There are some words in our language whose meanings change through the passing of time. Words that, if we want to know the true meaning of them, we must investigate the past. Among this group of words is “beauty.”
People today generally see beauty as anything that pleases the senses, but the word was not always thought of in this way. People in the past thought of beauty as something more than this — something that pleases the mind also, through implication and meaning. Plato, for example, (427 BC – 347 BC) saw beauty as a higher concept which we are not able to fully understand. He taught that what those around him viewed as beauty was merely a taste of the Ideal Form Of Beauty. “Remember how in that communion only, beholding beauty with the eye of the mind, he will be enabled to bring forth, not images of beauty, but realities (for he has hold not of an image but of a reality), and bringing forth and nourishing true virtue to become the friend of God and be immortal, if mortal man may.”
In the Bible, Paul writes that peace will be with the person who thinks upon things which are pure, commendable, lovely, excellent, and praiseworthy. Also James, the brother of Jesus, writes that “every good gift and every perfect gift is from above, and comes down from the Father of Lights.” John writes, “A man can receive nothing unless it has been given to him from heaven.” If it is accepted that beauty is a good thing, then it can be concluded based off these passages that it has been given to us by God, but in a form which is suitable only for our fallen world, just as Plato suggests.
Beauty, just like any other commendable quality, is something people should aspire to. The teaching of this important topic in the educational setting of life lays an important foundation for the way people view the world around them as they grow up. As a Christian, it is ineffective just to think about these things if that person is not practicing them. In regard to this topic, James once again writes, “If anyone is a hearer of the Word and not a doer, he is like a man observing his natural face in the mirror. For he observes himself, goes away, and immediately forgets what kind of man he was. But he who looks into the perfect law of liberty, and continues in it, and is not a forgetful hearer but a doer of the work, this man will be blessed in what he does.”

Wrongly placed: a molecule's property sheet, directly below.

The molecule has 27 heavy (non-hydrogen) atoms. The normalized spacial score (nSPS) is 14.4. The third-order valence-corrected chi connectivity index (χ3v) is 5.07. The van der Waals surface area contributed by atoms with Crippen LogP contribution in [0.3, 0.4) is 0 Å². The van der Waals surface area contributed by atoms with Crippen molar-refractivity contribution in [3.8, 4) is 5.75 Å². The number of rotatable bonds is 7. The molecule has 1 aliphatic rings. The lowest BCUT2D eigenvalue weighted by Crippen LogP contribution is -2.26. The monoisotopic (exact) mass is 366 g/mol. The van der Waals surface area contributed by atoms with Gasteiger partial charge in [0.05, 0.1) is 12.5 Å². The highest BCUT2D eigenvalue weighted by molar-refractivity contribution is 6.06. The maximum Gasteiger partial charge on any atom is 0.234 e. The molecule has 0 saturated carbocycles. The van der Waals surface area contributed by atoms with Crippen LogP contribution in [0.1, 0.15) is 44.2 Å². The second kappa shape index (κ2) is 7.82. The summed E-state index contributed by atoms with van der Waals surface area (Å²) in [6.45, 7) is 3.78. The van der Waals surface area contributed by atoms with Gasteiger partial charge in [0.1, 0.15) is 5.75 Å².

Therefore, those attempting to imitate Christ must do so in action, not just in thought. That is not to say however, that thought does not spark action, and that is what more and more godly English teachers are attempting to promote.
Fiction writers who understand “beauty” at a higher level sometimes attempt to illustrate it through life-lesson stories. One example of this is Hans Christian Andersen’s The Ugly Duckling. In this story, a duckling wanders through life looking different from all his fellow ducks, until later on in his life, he realizes he is a swan. The moments before his revelation were ones of tragedy and depression. He felt like he didn’t fit in with everyone else, and rightly so. But what he learns in the end is that what’s on the inside is what matters. The lesson being, hold on to your life, because you will find your place in the world — just give it time.
Another example of Ideal Beauty, as it has been defined up until now, in literature, is in Mary Shelley’s Frankenstein, or the Modern Prometheus. Just as the ancient philosopher Plato craved finding the Ideal form of things around him, Victor Frankenstein and Walton are both looking for extensive amounts of knowledge on their subjects of interest. Although their results are very different, their ambitions, especially to them, are not necessarily evil. To a world that does not believe in a superior being, why would they be? Why would there be any limits on man’s actions and capabilities? Frankenstein, has a legitimate curiosity — he wants to know the secret of life and where it came from. The one thing he didn’t realize was that he was looking in the wrong place and in the wrong way. “Whence, I often asked myself, did the principle of life proceed? It was a bold question, and one which has ever been considered as a mystery.” He has a good and justifiable reason for his actions, in his own mind. But there is a reason for life, and it’s found in the Bible. There are limits, and each person will one day be judged based on those limits. The beauty in their ambitions, therefore, can be seen through their positive efforts, but not necessarily through their outcomes.
“Beauty is at least as objective as any other concept, or indeed takes on a certain ontological priority as more real than particular Forms: it is a sort of Form of Forms.” – Plato